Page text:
Pick an activity such as doing the laundry.  To engage in this type of domestic chore with mindfulness, it involves a change in your attitude.  Really tune in to and notice the colors, shapes, and textures of the clothing.  Choose to fold each item with care and attention, begin fully present to your sensory experience.  Use this regular domestic chore as a special time for you to focus on being fully present and conscious, rather than checked out or robotic. Begin to notice how the benefits of practicing being present carry over to other areas of your life.

If you notice yourself beginning to feel bored, frustrated, or distracted, simply acknowledge the reality of your experience.  Do not try to deny that you are feeling those things – accept them as valid and then let them go.  When we choose to acknowledge and validate our experience, we avoid becoming fused to and wrapped up in it. The idea is to observe your feelings of boredom or frustration with an attitude of, “Oh – I notice myself feeling bored/frustrated.”  This simple way of reframing your experience allows you to release it.

(3) Mindfulness of pleasant activities

Simple and pleasant activities are a wonderful opportunity to engage full mindful awareness.  Choose not to rush through these enjoyable and simple moments.  Instead, savor them through being fully present and aware with all of your senses.  Many of us have a tendency to rush through the simple happy moments in life, since we are often so focused on “what’s next.”  Instead of constantly thinking “ahead” of what you need to do later, choose to be present.

Pick a simple pleasant activity such as petting your cat or dog, snuggling with a loved one, taking a walk outside, taking a bubble bath, listening to music, etc.  When you engage in this pleasant activity, allow your attention to completely open up to your full experience of the present moment.  Notice all that you see as if you are seeing it for the first time.  Look upon this pleasant experience with fresh eyes.  Notice the smells, sensations, and sounds that you experience.  Give yourself permission to truly enjoy the moment.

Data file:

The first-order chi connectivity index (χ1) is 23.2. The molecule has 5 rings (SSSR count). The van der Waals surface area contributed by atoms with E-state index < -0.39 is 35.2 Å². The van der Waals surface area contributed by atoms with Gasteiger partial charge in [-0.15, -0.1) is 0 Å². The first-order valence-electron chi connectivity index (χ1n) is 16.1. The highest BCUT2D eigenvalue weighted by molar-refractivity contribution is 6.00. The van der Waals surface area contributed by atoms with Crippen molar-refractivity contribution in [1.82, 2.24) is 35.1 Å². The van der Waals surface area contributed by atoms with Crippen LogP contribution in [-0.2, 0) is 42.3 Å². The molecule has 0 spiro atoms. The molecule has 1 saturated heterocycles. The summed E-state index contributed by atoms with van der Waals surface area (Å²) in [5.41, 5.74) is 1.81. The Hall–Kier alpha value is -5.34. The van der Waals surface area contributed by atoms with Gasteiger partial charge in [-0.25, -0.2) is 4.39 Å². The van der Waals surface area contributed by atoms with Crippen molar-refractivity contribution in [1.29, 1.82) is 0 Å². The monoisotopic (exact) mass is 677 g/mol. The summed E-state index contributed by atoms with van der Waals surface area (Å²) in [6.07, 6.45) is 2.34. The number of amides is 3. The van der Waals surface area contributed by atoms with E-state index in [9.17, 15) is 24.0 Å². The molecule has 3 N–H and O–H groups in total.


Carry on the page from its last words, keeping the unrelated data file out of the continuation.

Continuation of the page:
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Harris, R. (2009). ACT made simple. Oakland, CA: New Harbinger Publications, Inc.

Kabat-Zinn, J. (1994). Wherever you go, there you are: Mindfulness meditation in everyday life. New York: Hyperion.

Featured image: Be by hkoppdelaney / CC BY-ND 2.0

About Laura K. Schenck, Ph.D., LPC

I am a Licensed Professional Counselor (LPC) with a Ph.D. in Counseling Psychology from the University of Northern Colorado. Some of my academic interests include: Dialectical Behavior Therapy, mindfulness, stress reduction, work/life balance, mood disorders, identity development, supervision & training, and self-care.


  1. Mary Ross on September 28, 2011 at 2:51 pm

    So powerful… “constantly unfolding present moment”. Wonderful, thank you!

    I’d like to hear more about acknowledging the thoughts that take one away from the present moment, yet being able to let them go.

    Again, thank you for inspiring us every day!

    • Laura on October 5, 2011 at 8:40 am

      I’m glad you enjoyed this article on practicing “everyday mindfulness!” It is helpful to keep in mind that it is always now. I like the image of the constantly unfolding present moment, too. It is a helpful reminder to me to stay present in the here and now rather than getting sidetracked with thoughts about the past or future. Thanks for your comment!

  2. James on October 4, 2011 at 9:26 am

    I love the idea of reframing a boring experience or chore into an opportunity to practice mindfulness. Great tip!

    • Laura on October 5, 2011 at 8:36 am

      I’m glad you enjoyed the idea of reframing boring experiences or chores into “opportunities” to practice mindfulness. I find that, in general, reframing difficult, boring, and irritating situations into opportunities for some form of growth to be quite helpful. Thank you for your comment!